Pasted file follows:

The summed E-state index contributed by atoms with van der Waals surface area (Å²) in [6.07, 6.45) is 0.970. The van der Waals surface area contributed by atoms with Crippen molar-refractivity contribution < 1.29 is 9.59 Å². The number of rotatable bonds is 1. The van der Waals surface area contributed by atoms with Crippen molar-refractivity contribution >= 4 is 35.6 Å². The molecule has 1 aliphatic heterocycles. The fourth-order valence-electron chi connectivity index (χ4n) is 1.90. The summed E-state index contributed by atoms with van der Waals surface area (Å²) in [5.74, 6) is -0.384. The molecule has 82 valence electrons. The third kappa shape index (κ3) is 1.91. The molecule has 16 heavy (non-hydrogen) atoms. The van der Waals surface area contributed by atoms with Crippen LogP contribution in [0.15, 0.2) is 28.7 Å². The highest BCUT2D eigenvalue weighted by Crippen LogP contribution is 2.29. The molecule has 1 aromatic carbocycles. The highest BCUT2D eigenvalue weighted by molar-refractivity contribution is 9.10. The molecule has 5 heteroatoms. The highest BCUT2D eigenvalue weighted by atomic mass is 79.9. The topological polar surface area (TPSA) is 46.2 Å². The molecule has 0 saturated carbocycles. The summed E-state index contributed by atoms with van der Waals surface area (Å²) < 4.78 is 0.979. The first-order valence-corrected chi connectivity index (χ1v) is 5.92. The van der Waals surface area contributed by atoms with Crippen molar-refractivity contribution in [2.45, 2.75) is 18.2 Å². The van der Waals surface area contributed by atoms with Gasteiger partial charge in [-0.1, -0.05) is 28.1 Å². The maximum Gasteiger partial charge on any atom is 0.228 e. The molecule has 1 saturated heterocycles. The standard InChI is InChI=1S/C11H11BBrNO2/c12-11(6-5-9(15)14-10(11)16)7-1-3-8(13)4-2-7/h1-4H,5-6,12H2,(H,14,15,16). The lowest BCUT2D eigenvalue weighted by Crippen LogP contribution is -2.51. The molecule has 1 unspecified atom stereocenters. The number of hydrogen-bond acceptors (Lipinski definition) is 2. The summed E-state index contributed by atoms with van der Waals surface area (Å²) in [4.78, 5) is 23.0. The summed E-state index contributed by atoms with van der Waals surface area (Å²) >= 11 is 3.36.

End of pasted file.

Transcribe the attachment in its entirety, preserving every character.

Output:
The summed E-state index contributed by atoms with van der Waals surface area (Å²) in [6.07, 6.45) is 0.970. The van der Waals surface area contributed by atoms with Crippen molar-refractivity contribution < 1.29 is 9.59 Å². The number of rotatable bonds is 1. The van der Waals surface area contributed by atoms with Crippen molar-refractivity contribution >= 4 is 35.6 Å². The molecule has 1 aliphatic heterocycles. The fourth-order valence-electron chi connectivity index (χ4n) is 1.90. The summed E-state index contributed by atoms with van der Waals surface area (Å²) in [5.74, 6) is -0.384. The molecule has 82 valence electrons. The third kappa shape index (κ3) is 1.91. The molecule has 16 heavy (non-hydrogen) atoms. The van der Waals surface area contributed by atoms with Crippen LogP contribution in [0.15, 0.2) is 28.7 Å². The highest BCUT2D eigenvalue weighted by Crippen LogP contribution is 2.29. The molecule has 1 aromatic carbocycles. The highest BCUT2D eigenvalue weighted by molar-refractivity contribution is 9.10. The molecule has 5 heteroatoms. The highest BCUT2D eigenvalue weighted by atomic mass is 79.9. The topological polar surface area (TPSA) is 46.2 Å². The molecule has 0 saturated carbocycles. The summed E-state index contributed by atoms with van der Waals surface area (Å²) < 4.78 is 0.979. The first-order valence-corrected chi connectivity index (χ1v) is 5.92. The van der Waals surface area contributed by atoms with Crippen molar-refractivity contribution in [2.45, 2.75) is 18.2 Å². The van der Waals surface area contributed by atoms with Gasteiger partial charge in [-0.1, -0.05) is 28.1 Å². The maximum Gasteiger partial charge on any atom is 0.228 e. The molecule has 1 saturated heterocycles. The standard InChI is InChI=1S/C11H11BBrNO2/c12-11(6-5-9(15)14-10(11)16)7-1-3-8(13)4-2-7/h1-4H,5-6,12H2,(H,14,15,16). The lowest BCUT2D eigenvalue weighted by Crippen LogP contribution is -2.51. The molecule has 1 unspecified atom stereocenters. The number of hydrogen-bond acceptors (Lipinski definition) is 2. The summed E-state index contributed by atoms with van der Waals surface area (Å²) in [4.78, 5) is 23.0. The summed E-state index contributed by atoms with van der Waals surface area (Å²) >= 11 is 3.36.